I want to make something clear: “Horror,” as a genre, does not necessitate joylessness. Directors who don’t discern this tend to produce movies that some critics have labeled “torture porn,” the type of films that mistake suffering for character development. Still, I admit to being intrigued when I first heard about a movie from C.A. Cooper called The Snare: Three people find themselves trapped on the top floor of an empty, off-season vacation retreat, subject to the whims of a malevolent spirit, à la The Shining. Cooper shot the film in sequential order, forcing his actors to live in the apartment and method act their way to starvation and desperation. He essentially documented their physical and mental decay, while they acted out the story. I wondered, “Is it possible for a movie made this way to be anything other than a punishing, unedifying watch?” Based on this evidence: No, it’s probably not.
In the opening scene, Alice (Eaoifa Forward) hurriedly covers her naked body with a towel when her crotchety father (Stuart Nurse) barges in to question her about the road trip she’s planned with friends. His comfortable nature around his adult daughter’s nudity, and the silent anguish on her face, were all I needed to know that, yet again, the heroine of a horror film is recovering from sexual trauma, this time perpetrated by her creepy dad. Even after this plot contrivance is clear to the audience, Cooper unnecessarily drives it home, with the father saying she looks too much like her dead mother.
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Then Alice joins her friend Lizzy (Rachel Warren) and Lizzy’s boyfriend, Carl (Dan Paton), to drive up to a secluded oceanside resort for a party. Carl’s quickly playing juvenile “would you rather” games, where one of the options is fellating one’s father. Alice, of course, looks stunned and horrified. This marks the second instance in the first 10 minutes of the film in which the director winks at incest; he underestimates how quickly an audience can pick up on these sexual-violence storylines, especially considering they’ve already been done to death.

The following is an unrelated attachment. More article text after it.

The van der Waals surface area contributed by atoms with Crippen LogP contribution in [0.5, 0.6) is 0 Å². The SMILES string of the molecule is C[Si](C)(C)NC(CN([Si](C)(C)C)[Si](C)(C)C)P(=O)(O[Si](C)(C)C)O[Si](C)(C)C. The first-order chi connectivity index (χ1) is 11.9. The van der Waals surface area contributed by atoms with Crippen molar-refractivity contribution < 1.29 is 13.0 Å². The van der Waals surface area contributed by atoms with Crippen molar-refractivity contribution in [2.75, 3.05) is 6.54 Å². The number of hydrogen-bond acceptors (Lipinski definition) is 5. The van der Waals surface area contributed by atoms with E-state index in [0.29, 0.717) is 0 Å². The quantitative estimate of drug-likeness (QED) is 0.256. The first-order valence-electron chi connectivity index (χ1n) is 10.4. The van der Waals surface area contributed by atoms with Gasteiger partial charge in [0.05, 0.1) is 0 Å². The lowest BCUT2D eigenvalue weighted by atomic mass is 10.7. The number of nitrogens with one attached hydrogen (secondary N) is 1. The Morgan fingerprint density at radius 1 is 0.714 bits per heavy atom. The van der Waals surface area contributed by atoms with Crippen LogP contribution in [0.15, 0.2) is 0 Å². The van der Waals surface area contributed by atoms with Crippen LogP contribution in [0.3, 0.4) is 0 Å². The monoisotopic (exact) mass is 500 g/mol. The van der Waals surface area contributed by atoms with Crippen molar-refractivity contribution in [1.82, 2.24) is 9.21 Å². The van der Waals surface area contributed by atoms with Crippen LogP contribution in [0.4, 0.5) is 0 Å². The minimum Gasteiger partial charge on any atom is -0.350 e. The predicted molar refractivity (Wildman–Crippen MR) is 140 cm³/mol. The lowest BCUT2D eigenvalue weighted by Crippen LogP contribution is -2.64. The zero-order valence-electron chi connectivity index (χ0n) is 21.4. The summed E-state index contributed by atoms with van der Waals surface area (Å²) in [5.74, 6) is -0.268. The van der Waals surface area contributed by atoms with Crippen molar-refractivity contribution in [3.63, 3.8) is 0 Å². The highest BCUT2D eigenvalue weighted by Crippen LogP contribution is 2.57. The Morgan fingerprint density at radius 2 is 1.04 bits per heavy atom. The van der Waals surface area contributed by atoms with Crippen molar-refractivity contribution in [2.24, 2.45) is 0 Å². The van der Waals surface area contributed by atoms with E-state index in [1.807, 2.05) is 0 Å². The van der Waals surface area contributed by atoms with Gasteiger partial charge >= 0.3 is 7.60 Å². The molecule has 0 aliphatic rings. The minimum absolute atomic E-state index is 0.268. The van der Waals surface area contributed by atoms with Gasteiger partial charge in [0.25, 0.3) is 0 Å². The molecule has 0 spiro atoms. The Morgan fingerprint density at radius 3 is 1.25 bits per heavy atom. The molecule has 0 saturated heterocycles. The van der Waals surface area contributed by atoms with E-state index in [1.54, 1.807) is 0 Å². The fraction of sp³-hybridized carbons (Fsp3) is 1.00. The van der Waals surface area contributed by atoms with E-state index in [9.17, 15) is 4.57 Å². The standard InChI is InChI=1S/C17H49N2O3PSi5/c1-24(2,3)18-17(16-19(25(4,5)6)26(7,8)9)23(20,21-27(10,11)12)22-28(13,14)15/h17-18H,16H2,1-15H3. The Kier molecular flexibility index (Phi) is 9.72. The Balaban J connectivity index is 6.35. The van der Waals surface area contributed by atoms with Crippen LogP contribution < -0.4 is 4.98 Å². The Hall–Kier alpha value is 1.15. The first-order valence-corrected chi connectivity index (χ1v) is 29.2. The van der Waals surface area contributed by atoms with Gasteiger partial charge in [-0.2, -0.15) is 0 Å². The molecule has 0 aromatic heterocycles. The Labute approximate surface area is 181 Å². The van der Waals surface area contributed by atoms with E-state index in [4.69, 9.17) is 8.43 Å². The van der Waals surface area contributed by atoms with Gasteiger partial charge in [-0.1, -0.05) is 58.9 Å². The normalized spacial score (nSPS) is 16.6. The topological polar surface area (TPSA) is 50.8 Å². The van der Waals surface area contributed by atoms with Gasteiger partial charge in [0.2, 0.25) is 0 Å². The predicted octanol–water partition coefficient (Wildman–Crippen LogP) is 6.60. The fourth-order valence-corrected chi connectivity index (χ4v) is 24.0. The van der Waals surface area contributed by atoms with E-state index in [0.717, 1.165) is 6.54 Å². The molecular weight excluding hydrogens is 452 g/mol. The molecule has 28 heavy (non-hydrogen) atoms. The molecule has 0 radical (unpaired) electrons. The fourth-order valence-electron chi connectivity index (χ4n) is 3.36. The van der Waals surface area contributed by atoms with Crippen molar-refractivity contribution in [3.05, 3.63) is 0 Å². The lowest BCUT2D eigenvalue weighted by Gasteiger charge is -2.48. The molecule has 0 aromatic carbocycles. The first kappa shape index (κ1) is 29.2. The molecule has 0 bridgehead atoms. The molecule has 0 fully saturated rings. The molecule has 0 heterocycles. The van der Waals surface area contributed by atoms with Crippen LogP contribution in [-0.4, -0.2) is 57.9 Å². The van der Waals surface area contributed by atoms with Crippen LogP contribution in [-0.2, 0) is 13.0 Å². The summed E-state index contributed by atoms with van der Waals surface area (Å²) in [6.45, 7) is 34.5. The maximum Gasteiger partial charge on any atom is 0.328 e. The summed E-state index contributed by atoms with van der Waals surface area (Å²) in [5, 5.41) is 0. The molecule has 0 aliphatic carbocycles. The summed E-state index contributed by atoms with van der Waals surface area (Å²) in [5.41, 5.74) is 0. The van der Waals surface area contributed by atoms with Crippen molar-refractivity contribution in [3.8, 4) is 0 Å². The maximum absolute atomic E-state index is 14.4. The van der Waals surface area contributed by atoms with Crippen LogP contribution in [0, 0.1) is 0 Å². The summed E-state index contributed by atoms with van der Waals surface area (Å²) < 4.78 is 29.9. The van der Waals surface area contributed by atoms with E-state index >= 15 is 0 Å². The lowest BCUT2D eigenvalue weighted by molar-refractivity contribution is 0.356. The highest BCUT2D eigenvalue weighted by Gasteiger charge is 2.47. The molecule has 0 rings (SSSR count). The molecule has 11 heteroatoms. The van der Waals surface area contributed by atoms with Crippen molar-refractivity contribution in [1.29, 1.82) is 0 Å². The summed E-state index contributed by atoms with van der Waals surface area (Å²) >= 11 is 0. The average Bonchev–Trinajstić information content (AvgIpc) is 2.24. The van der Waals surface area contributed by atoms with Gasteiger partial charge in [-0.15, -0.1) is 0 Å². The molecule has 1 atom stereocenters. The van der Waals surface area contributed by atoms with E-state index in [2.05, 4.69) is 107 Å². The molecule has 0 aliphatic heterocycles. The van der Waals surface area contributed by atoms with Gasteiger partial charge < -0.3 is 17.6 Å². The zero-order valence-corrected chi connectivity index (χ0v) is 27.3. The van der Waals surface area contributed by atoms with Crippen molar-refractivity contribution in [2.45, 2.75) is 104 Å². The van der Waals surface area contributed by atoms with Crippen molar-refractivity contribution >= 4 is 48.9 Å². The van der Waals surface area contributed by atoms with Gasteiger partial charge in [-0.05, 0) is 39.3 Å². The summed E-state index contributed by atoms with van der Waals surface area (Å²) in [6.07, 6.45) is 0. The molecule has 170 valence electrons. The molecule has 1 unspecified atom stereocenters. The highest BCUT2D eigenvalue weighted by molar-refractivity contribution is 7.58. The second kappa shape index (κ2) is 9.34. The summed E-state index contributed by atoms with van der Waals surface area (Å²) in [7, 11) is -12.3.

Alice is a jittery outcast. At the resort, she endures Carl’s lewd remarks and stares at the couple as they kiss. When the elevator goes out, the trio is stuck on one of the top floors with no way down. As hours become days and then weeks, they begin turning on one another when it seems a malevolent spirit might be dooming them by infesting their food with maggots and cutting off their water source. Alice then has a series of terrible, nonsensical visions, such as a bunch of children in the woods and an ugly old woman — male directors often seem to find a particular horror in the bodies of aging women.
Eventually, after a flashback of Alice’s earlier sexual assault, both she and Lizzy are raped. And Cooper misguidedly attempts a hyper-realistic depiction of all this suffering. Simply put, these scenes signal the director’s misunderstanding of the psychology of horror films. Back in 1994, a trio of scientists — Haidt, McCauley and Rozin — discovered that people like horror films more when they know and feel that the movies are not real. Watching two women get brutally raped isn’t enjoyable for a horror fan. It does lead me to believe Cooper may be working in a separate genre altogether, one that diminishes the art and magic of horror.